(Black Press Media files)

London Drugs to create ‘Local Central’ aisle for small businesses to sell products

Small businesses in Western Canada are invited to immediately submit products for consideration

A retail giant is reaching out to the little guy, offering to give small businesses a boost during the COVID-19 pandemic.

London Drugs announced Tuesday that space will be set aside in select stores, and small businesses that have been forced to shut their doors will be able to sell their products on London Drugs shelves.

“This is a really hard time for many small businesses, and we are in a unique position where we can really help out,” said London Drugs President and COO Clint Mahlman. “As a 75-year-old Canadian owned and operated company we have always supported fellow Canadian businesses and now is the time more than ever, to come together.”

The program is first being targeted at Vancouver and Victoria stores but small businesses across the province are invited to apply.

READ MORE: London Drugs offers exclusive hours for healthcare workers, helps sell Girl Guide cookies

READ MORE: London Drugs dedicates shopping hour to first responders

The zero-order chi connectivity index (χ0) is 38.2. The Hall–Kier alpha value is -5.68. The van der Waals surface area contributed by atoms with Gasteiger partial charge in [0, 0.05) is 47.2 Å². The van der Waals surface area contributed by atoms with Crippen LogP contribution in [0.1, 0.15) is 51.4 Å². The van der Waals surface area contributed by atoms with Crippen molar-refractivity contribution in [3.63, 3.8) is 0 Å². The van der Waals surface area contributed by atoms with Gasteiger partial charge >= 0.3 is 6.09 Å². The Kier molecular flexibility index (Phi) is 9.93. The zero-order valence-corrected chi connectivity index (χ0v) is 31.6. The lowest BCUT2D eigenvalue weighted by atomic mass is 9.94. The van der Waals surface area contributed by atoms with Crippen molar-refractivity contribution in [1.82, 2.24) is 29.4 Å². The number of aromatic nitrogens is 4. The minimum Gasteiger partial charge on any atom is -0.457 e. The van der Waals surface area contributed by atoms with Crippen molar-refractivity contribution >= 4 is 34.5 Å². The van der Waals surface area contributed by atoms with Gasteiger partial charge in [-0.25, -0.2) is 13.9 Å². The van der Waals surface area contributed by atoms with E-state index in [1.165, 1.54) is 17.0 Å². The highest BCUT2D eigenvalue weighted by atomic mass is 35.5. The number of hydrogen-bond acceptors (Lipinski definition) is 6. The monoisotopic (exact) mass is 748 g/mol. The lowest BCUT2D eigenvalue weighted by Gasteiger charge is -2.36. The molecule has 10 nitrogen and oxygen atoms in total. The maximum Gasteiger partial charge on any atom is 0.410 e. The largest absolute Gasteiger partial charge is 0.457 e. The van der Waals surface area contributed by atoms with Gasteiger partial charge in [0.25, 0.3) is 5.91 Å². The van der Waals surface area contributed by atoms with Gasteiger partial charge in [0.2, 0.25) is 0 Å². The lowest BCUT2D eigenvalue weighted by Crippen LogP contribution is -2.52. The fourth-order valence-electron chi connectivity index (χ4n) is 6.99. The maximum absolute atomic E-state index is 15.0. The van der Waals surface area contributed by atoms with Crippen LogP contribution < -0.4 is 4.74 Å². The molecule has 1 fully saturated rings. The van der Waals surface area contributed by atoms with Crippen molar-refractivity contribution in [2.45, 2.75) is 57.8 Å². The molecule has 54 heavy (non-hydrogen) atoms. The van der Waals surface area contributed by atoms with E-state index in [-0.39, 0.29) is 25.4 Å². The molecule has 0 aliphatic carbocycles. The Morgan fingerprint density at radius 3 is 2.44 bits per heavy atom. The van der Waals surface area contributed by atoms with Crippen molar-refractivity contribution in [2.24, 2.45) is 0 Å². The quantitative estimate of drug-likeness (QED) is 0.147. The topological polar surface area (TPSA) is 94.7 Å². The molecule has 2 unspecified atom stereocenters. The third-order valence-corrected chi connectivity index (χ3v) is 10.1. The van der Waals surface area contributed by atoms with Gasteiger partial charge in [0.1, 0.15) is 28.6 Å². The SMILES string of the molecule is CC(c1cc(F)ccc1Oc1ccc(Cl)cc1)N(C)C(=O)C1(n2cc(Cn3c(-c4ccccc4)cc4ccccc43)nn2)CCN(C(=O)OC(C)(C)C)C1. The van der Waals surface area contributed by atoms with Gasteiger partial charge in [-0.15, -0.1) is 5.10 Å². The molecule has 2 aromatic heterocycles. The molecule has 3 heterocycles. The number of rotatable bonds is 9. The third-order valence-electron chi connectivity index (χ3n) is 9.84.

The retail giant also said its flyers will continue running in more than 80 local newspapers across B.C.

“We know printed flyers are crucial for community newspapers especially during these challenging times,” a blog post from the company stated.

“London Drugs knows that for many people in our smaller communities especially, these publications are an essential source for news and information and something residents look forward to.”

The company plans to turn centre aisles in select stores into ‘Local Central,’ and small businesses in Western Canada are invited to immediately submit products for consideration.

“Whether you sell coffee, local honey, or your restaurant’s graphic T-shirts, London Drugs is here to help,” Mahlman said.

Small business owners can apply online and must meet a handful of restrictions including:

– Must have a valid Canadian business license or permit.

– Business must be based in Western Canada (B.C., Alberta, Saskatchewan and Manitoba).

– No alcohol, cannabis or tobacco products.

– Products must be physical items (cannot be service-based).

– Businesses deemed essential services (e.g. grocery stores) that are operating at full capacity do not qualify.

– Products must not require refrigeration or freezing.

The Canadian Federation of Independent Business reports that only 21 per cent of small businesses in Canada are fully open due to the COVID-19 global pandemic and 50 per cent have reported that they are unsure if their business will survive.

READ MORE: Small business owner helps other entrepreneurs weather the COVID-19 storm

READ MORE: Small business owner in downtown Chilliwack tries to survive COVID-19


@ProgressSports
eric.welsh@theprogress.com

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